Kim Bielenberg: How the Queen's favourite son dragged the royal family into its biggest crisis since the death of Diana
In February 2007, a pregnant woman was innocently shopping in Tesco in Clare Hall on Dublin's Northside in her pink pyjamas when she was confronted by the unlikely figure of Prince Andrew. The prince was not there to avail of a two-for-one offer on cauliflowers, or to redeem a discount voucher on his Clubcard. No, Andrew had popped into the supermarket in his capacity as the UK's Special Representative for International Trade - a post for which he had no known qualifications, which enabled him to jet around the world racking up millions of pounds in expenses.
At the time, it was rare for a royal personage to grace the Irish Republic with their presence (the Queen's historic visit would not be for another four years) and some of the coverage was gushing. But the pregnant woman in the pink pyjamas was singularly unimpressed as he did his royal tour of the aisles.
"I don't think he would bring on the labour," she told the assembled media scrum. "If it was George Michael, I might go into labour, but not Prince Andrew."
A reporter working on the day found him "astonishingly rude, brash and offhand".
"He just kind of swept in and never even acknowledged the Press, unlike Charles and Camilla, who always say hello and smile and even have a few pleasantries," said the disappointed hack.
There was no sign of the prince sweating on that occasion. He said, in his recent, calamitous interview with the BBC, that he couldn't sweat, because he had overdosed on adrenaline as a serviceman during the Falklands War.
Another trait of Prince Andrew's caused logistical difficulties on his trip to Dublin.
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Not long before he arrived, officials had to switch the venue for his dinner in Dublin from the British Ambassador's residence in Sandyford to the Central Bank, because he was said to be allergic to cats.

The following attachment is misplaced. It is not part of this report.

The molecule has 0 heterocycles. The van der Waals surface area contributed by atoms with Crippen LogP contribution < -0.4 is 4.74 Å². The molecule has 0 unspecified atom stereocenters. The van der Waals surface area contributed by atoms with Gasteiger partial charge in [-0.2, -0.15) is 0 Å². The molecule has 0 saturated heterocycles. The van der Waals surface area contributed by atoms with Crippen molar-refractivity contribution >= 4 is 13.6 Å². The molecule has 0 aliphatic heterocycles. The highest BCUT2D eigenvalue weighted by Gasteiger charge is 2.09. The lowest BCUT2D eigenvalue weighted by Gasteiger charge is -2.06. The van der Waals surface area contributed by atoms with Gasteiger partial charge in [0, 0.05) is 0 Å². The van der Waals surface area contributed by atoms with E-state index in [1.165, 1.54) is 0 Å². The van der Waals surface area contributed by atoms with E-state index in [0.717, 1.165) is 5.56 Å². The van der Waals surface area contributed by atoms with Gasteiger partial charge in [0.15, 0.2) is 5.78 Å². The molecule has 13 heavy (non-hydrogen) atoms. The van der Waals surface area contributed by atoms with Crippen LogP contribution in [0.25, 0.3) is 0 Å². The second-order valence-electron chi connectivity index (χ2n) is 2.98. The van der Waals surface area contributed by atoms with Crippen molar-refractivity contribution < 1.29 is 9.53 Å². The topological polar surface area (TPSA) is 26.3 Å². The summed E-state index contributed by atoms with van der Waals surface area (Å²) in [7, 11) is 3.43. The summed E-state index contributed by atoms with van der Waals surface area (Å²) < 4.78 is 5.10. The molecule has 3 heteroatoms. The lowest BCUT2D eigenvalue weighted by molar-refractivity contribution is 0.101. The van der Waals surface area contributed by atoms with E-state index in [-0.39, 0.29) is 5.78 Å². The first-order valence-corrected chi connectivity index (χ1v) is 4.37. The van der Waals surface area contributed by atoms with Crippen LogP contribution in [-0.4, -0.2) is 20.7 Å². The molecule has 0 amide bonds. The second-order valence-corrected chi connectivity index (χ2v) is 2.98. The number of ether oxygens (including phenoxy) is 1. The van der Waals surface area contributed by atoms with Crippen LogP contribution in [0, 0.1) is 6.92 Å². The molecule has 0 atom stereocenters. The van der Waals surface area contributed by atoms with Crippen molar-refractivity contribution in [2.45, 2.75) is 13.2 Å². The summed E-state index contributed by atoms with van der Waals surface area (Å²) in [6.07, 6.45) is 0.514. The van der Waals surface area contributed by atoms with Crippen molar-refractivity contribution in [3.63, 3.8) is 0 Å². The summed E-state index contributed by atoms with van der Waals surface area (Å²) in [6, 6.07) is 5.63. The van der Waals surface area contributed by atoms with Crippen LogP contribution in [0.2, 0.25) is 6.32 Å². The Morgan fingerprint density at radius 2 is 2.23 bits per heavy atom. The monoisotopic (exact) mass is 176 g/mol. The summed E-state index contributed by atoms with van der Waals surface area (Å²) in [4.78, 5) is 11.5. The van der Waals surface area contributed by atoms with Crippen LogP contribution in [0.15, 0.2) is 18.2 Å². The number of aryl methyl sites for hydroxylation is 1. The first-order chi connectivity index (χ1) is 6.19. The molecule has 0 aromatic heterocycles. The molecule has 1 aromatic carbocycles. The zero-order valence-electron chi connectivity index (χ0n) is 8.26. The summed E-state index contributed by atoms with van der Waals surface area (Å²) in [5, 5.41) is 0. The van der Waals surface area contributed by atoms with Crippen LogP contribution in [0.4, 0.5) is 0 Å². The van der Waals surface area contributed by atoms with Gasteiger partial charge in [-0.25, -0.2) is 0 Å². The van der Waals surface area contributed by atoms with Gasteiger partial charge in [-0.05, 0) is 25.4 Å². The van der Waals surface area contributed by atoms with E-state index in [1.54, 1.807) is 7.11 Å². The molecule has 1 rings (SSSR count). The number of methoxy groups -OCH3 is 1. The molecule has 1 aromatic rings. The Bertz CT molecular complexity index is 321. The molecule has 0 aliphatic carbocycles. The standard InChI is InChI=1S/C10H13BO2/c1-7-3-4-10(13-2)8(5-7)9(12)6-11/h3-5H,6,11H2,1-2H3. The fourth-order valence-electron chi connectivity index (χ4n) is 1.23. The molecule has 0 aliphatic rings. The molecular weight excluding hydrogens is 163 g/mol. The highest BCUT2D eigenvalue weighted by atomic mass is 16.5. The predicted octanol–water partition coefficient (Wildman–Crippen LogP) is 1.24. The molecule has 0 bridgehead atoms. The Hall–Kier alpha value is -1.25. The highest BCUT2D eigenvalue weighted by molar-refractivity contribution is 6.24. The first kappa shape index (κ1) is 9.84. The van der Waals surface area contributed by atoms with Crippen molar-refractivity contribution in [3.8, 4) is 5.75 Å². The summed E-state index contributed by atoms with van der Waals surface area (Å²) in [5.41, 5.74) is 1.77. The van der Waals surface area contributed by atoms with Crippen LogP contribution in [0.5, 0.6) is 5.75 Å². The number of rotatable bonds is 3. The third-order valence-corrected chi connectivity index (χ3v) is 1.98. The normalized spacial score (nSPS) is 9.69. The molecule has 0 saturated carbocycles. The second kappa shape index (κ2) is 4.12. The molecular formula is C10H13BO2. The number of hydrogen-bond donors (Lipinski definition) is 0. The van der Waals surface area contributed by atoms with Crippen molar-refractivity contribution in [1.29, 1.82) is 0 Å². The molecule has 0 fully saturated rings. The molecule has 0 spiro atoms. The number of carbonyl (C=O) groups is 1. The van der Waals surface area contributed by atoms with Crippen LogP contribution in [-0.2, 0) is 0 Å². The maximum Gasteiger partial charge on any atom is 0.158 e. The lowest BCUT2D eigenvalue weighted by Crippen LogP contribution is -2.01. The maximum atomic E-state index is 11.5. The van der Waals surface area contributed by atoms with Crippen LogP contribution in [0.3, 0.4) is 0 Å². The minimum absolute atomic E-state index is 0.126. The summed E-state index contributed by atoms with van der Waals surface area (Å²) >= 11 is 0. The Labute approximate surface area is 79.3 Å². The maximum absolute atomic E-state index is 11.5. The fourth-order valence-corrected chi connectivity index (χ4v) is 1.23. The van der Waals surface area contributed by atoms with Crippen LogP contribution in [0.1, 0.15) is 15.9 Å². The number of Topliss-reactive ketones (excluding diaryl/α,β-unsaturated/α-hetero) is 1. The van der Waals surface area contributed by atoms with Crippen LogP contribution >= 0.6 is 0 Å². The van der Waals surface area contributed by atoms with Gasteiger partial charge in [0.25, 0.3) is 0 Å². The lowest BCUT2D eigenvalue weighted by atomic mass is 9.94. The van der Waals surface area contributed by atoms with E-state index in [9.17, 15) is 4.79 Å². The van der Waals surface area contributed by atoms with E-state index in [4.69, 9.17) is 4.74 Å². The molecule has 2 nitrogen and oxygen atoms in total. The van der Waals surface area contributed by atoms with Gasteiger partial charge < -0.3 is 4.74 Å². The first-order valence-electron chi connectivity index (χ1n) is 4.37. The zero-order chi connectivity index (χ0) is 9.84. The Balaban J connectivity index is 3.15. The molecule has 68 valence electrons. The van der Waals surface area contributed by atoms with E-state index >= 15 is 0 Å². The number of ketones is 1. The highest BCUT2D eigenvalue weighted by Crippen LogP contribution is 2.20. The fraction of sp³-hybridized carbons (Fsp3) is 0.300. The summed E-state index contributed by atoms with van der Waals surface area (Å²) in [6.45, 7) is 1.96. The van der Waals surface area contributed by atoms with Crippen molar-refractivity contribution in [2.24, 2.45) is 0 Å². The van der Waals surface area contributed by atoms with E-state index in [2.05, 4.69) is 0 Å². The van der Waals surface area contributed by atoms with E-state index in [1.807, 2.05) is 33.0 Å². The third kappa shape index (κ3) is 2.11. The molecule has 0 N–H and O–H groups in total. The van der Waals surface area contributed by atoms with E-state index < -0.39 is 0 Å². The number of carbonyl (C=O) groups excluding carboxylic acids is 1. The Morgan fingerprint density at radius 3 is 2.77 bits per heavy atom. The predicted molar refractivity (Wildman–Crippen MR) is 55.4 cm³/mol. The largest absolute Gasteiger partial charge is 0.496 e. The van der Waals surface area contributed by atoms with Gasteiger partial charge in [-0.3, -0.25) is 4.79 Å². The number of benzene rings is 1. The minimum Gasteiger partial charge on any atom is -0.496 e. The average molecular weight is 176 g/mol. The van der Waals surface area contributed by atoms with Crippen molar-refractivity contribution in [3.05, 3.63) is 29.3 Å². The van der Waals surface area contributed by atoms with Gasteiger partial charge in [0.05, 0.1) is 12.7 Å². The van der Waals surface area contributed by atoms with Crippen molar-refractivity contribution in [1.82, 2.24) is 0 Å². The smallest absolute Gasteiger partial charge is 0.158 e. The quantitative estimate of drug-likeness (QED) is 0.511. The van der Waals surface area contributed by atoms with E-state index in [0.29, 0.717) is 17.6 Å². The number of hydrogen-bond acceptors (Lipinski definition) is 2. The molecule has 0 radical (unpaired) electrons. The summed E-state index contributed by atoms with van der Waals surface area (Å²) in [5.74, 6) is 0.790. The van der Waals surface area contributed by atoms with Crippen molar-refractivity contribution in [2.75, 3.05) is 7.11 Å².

Having developed a reputation as a party prince as a young man, in his middle age he was aptly described as an "embarrassing uncle" with a brusque manner.
An undercover reporter got a job as a footman in Buckingham Palace in 2003 by answering an advert and he said of Andrew: "When he flies through the main gates (of the palace) in his Aston Martin, even the police stand well back. He is well-known for dressing down staff. Some often talk about what kind of mood the Duke is in, because it can mean the difference between an easy and a nightmarish day."
According to the footman's undercover account, each morning a servant woke him up with his "calling tray" - a pot of tea with a china cup and saucer - and the response could as easily be "F*** off" as "Good morning". The rookie footman was told by a more senior servant: "You get used to it".
As one royal pundit, Catherine Mayer, put it in an interview this week, he very quickly went from being a bachelor prince to being somebody who has no use, no purpose, spends money too obviously, takes too many flights, gets married and gets divorced.
While his ex-wife, Sarah Ferguson, who likes to boast of her Irish roots, was renowned for sucking someone's toes in a tabloid tale, Andrew was more toe-curling in his habits, as he toured the world cosying up to dodgy dictators and oligarchs as a prince of bling.
He may have greeted servants with a boorish string of expletives, having lived through his youth with his exploits chronicled in the tabloids as "Randy Andy and his Web of Arm Candy".
But the days when he became the main source of royal infotainment through romps with models and actresses in glitzy nightclubs and on super-yachts as the second-in-line to the throne now seem innocent.
He is now eighth-in-line to the throne and a much seamier and darker side to the life of the prince has emerged in recent years through his friendship with the multi-millionaire sex trafficker, Jeffrey Epstein.
Epstein first came under investigation in 2005 after a 14-year-old girl revealed that she had been paid to give him a massage at his mansion in Florida and he had sexually molested her.
Police investigations led to numerous other girls with similar stories emerging and Epstein served a 13-month prison sentence.
Epstein has been described as a Gatsbyesque figure, who seemed to accumulate Croesus-like wealth out of thin air. The source of these riches remains something of a mystery.
The maths teacher from Brooklyn ended up being worth hundreds of millions of dollars, owning a $77m home in New York, a private jet and his own island.
It was reported that his Florida home, where Andrew stayed on several occasions, was decorated with photographs of naked teenagers.
For several months, the duke had been facing questions over his ties to Epstein. A coroner found that the millionaire had taken his own life in August in jail in New York while awaiting trial on further sex-trafficking charges.
Virginia Giuffre, one of Epstein’s accusers, claimed she was forced to have sex with the prince three times. The disaster-prone duke has always denied any form of sexual contact, or relationship with her, and said in his interview with the BBC’s Emily Maitlis that he had “no recollection of meeting this lady, none whatsoever”.